The Press Complaints Commission ("PCC") has considered for the first time complaints about the republication of information originating from Twitter, in dismissing complaints made by Ms Baskerville that articles published in the Daily Mirror and The Independent on Sunday about her tweets infringed her privacy. Both newspapers reported Ms Baskerville's tweets which described her feelings towards her work as a civil servant in the Department for Transport and also included some political comment. Ms Baskerville argued that her activities on Twitter were private as she had the reasonable expectation that only her 700 or so followers would read her messages, even if in practice anybody could view the information she had published online.
The complaint was not upheld since the PCC decided that the material posted by Ms Baskerville was open to public view. Her potential audience was greater than the number of her followers because a notable feature of Twitter is that any message can be re-tweeted to a larger audience. In making its decision, the PCC also took account of the fact that the newspaper articles related directly to Ms Baskerville's professional life as a public servant and that the articles commented on the wisdom of civil servants using social media platforms, which could conflict with their professional duties. The PCC did not consider that the material published by both newspapers constituted an unjustifiable intrusion into Ms Baskerville's privacy.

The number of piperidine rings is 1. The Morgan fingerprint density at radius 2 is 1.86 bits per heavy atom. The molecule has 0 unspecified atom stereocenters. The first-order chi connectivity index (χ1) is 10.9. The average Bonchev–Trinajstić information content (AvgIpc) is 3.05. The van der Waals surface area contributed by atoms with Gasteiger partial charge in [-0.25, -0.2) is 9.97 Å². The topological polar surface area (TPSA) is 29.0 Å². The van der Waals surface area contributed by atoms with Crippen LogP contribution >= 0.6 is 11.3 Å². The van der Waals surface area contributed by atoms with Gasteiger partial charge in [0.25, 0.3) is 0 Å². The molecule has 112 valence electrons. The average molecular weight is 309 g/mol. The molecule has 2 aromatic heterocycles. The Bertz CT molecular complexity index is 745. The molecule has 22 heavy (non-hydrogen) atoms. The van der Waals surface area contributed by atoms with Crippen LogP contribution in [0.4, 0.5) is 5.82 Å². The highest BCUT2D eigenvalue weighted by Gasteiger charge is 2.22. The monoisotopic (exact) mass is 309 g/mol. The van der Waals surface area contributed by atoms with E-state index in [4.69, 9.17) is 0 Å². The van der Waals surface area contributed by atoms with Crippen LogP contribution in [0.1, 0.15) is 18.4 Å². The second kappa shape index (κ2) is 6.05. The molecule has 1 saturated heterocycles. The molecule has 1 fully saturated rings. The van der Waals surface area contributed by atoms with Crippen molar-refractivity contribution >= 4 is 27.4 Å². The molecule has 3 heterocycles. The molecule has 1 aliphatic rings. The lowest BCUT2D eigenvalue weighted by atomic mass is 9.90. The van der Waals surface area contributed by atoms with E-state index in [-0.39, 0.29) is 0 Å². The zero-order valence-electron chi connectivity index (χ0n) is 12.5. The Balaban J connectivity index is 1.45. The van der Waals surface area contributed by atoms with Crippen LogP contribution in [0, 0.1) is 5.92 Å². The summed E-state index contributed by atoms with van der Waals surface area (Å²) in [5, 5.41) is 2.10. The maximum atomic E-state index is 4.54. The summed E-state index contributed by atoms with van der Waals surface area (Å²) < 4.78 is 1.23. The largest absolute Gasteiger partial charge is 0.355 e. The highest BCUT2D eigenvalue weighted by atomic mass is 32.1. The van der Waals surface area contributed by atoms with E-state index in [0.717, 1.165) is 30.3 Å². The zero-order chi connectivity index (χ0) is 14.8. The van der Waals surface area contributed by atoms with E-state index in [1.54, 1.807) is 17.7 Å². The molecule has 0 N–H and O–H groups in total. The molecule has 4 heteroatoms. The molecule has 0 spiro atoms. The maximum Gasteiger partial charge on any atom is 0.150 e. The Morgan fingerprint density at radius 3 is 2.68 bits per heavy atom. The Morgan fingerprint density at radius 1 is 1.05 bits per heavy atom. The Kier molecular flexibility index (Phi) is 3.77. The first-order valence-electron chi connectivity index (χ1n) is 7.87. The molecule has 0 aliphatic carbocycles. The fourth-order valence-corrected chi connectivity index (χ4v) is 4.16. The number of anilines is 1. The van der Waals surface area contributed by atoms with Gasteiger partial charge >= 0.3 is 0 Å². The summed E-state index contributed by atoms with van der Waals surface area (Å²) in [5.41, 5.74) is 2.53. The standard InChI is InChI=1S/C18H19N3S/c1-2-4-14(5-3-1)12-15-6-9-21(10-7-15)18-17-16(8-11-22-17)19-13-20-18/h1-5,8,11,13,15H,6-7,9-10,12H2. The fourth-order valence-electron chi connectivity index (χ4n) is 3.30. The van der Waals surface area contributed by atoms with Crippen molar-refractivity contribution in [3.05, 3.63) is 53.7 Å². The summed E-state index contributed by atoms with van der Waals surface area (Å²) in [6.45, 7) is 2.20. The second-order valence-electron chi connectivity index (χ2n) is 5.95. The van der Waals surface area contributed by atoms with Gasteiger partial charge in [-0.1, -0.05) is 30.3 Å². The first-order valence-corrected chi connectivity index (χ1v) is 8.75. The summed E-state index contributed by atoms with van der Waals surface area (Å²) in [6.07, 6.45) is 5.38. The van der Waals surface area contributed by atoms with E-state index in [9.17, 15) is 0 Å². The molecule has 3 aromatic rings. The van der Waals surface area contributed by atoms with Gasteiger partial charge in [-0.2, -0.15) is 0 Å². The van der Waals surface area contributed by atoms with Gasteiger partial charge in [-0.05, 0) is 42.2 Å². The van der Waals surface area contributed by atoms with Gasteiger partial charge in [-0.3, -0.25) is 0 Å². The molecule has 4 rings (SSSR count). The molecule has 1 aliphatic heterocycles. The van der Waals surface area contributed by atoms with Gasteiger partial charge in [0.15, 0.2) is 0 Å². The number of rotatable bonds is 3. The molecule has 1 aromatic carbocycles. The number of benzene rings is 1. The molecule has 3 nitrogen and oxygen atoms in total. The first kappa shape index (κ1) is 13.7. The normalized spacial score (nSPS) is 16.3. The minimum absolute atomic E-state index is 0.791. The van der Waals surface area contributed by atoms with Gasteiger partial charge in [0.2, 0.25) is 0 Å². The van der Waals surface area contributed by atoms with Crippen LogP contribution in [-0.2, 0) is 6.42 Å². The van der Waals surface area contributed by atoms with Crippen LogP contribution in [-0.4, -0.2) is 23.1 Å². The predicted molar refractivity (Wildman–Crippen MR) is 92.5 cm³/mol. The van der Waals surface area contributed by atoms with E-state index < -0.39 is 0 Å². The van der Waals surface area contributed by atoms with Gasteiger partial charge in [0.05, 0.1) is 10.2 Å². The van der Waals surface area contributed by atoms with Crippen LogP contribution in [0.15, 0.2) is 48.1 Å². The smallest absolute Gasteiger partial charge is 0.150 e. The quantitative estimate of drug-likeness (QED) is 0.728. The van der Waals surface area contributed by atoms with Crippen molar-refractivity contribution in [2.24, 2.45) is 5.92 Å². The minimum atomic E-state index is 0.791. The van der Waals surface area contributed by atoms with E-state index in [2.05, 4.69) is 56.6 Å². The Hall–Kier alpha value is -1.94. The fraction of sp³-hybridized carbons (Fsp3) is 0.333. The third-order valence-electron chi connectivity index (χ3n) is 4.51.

PCC publishes guidance on online prominence of PCC corrections, apologies and adjudications
The Press Complaints Commission (PCC) has published guidance to the newspaper and magazine industry about the publication of online corrections and apologies. It has been published following the work of the PCC’s online working group, a sub committee of the Commission set up in 2010. This guidance sets out practical steps that editors should take into consideration to ensure that the requirement for "due prominence" is met. In particular, the guidelines include consideration of appropriate placement for an online apology or correction, linking the apology or correction to the original article, highlighting text that has been amended, tagging the apology or correction and changing URLs if necessary. The guidelines also stress the importance of negotiations between the complainant, the editor and the PCC in the placement of online, as well as offline, corrections and apologies. If an article appears in print and online, the correction or apology must appear in both.
Implementation of anti-piracy laws under Digital Economy Act 2010 delayed